Mike Lynch said...

Li'l Jinx was created several years before Dennis the Menace.

Unknown said...

I don't think that Archie Comics are crappy,even though I don't read them as much as I used to...but whenever I do,I leave the comic in a good mood.That's one thing that everyone can relate to.Although I'm a Big Batman and Static fan too...but I don't read them when I'm feeling tense or somewhat stressed.So in that avenue,Arch is much better than other comics.Plus you didn't mention Archie 3000...which was my favorite series.

Unknown said...

I have a huge collection of almost 200 archie comics, some date back to the 70's, and i am interested in selling them all, does enyone know where or how i can do that?

Anonymous said...


Anonymous said...

or look around town for a used book store, they often buy comics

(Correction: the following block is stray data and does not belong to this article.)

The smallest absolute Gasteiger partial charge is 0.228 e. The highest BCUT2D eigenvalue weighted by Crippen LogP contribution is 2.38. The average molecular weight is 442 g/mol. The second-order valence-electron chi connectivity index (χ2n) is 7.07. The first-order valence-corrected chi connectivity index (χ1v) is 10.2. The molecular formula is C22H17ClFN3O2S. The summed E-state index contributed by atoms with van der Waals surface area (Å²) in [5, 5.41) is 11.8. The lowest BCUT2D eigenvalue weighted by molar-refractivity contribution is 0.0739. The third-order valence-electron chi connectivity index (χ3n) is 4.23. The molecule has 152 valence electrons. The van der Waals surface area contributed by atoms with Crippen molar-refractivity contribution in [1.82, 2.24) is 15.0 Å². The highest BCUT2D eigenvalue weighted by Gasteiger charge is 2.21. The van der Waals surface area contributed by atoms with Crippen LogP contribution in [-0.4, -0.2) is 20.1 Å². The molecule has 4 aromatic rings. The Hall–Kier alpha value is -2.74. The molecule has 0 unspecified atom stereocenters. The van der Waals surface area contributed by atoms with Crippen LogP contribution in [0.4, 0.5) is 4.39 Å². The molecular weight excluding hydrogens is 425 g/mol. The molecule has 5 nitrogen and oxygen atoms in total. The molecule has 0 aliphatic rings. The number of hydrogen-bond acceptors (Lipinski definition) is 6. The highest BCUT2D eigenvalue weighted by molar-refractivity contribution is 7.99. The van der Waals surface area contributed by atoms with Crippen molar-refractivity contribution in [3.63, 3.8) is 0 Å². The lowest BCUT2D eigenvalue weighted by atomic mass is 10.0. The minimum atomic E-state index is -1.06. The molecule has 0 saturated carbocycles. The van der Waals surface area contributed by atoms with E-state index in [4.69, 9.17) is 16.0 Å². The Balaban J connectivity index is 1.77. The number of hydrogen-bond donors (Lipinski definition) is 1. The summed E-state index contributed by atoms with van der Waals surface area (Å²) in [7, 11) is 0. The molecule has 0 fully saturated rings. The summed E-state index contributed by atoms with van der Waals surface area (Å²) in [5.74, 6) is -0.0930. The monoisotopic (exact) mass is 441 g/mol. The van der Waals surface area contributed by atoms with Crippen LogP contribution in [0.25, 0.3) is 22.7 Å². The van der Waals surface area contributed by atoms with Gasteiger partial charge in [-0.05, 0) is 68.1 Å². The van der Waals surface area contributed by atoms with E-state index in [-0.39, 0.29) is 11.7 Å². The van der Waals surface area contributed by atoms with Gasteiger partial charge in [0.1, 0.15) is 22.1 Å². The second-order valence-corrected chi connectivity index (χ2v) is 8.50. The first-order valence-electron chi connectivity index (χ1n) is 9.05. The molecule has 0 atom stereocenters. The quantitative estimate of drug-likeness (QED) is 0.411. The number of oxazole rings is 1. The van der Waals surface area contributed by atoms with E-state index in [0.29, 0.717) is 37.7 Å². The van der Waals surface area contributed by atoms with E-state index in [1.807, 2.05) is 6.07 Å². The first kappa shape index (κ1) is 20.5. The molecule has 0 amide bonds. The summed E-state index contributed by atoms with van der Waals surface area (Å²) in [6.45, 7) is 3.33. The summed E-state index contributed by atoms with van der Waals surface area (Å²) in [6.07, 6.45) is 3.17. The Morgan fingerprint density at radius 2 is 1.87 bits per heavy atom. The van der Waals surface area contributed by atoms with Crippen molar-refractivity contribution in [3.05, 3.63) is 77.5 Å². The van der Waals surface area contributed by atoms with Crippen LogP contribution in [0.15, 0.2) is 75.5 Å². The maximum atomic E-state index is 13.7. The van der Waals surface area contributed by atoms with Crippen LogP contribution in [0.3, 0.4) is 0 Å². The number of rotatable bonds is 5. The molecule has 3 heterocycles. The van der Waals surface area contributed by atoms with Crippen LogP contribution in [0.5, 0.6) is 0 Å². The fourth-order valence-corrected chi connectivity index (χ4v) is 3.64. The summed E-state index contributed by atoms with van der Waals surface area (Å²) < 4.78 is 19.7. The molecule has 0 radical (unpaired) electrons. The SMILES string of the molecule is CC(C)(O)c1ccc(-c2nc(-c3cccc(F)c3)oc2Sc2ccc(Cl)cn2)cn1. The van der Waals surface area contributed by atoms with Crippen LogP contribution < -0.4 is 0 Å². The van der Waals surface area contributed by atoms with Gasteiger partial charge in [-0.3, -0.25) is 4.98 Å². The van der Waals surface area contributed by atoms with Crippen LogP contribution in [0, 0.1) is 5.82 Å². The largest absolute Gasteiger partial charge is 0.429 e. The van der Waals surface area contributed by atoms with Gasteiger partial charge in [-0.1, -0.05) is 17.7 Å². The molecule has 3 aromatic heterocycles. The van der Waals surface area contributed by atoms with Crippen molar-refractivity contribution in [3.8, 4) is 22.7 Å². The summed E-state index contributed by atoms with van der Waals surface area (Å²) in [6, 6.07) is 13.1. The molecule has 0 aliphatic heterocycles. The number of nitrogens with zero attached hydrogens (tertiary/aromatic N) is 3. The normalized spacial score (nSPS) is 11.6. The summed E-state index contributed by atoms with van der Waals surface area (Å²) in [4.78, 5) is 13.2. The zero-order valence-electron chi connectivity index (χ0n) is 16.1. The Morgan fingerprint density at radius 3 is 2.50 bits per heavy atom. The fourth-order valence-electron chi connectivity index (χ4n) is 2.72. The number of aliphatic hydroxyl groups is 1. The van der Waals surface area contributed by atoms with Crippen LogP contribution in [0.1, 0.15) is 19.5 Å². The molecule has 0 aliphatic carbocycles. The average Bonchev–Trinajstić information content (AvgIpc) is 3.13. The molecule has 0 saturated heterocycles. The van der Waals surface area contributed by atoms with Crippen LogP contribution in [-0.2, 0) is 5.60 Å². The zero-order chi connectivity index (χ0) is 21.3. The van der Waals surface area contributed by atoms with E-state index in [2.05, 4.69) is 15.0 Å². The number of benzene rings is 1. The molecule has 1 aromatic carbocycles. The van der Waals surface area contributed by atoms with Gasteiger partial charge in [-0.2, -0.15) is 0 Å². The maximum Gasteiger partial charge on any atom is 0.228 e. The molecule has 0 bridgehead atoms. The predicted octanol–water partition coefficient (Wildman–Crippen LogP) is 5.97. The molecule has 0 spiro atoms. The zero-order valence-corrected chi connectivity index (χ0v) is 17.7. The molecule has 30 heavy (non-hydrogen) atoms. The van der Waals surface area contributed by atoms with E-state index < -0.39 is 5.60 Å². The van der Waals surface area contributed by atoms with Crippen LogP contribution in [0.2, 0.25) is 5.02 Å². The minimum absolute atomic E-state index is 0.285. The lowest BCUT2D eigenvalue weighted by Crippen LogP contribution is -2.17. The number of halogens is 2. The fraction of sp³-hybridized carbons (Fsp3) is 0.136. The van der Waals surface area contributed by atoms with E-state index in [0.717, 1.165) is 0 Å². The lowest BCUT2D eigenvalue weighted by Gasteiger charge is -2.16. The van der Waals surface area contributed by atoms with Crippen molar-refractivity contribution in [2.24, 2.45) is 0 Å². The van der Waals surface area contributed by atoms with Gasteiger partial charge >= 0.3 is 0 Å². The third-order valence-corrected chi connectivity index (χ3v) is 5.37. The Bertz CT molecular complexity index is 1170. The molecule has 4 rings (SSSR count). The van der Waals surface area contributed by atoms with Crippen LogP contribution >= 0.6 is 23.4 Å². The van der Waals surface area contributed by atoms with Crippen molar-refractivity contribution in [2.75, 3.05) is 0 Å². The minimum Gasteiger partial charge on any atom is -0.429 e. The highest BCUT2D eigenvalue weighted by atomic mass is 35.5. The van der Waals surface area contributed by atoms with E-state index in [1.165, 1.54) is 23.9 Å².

Anonymous said...

Your Archie perspective only goes back to the early 60s. Since Archie officially begins in 1942 a more complete perspective would go back that far. I own Archies from the 40s to the present and other runs of comics. The truth is EVERY comic series with few exceptions has some klunkers...and every decade has good and bad. Check out the Archie Americana series for highlights from each decade.

Anonymous said...

archie comics are the best thts all i will say

Anonymous said...

I am 30 years old and I love Archie comics.....and always will!

Anonymous said...

I never liked Lil' Jinx. Even when I was little I thought the stories were uninteresting and would just skip right over them.

BillyWitchDoctor said...

Heh. I wonder if you've even read "The Boy Who Cried Vampire," or just made your synopsis up based on the title.

Sabrina's "Sorcery" series wasn't great lit, but fun in a "so bad it's good" way. And although it went completely over my head as a child, in these more sexually-aware, post-Jeepers Creepers* times, one can see that "Vampire" is a story of a successful homosexual rape set-up, which makes it genuinely creepy for different reasons.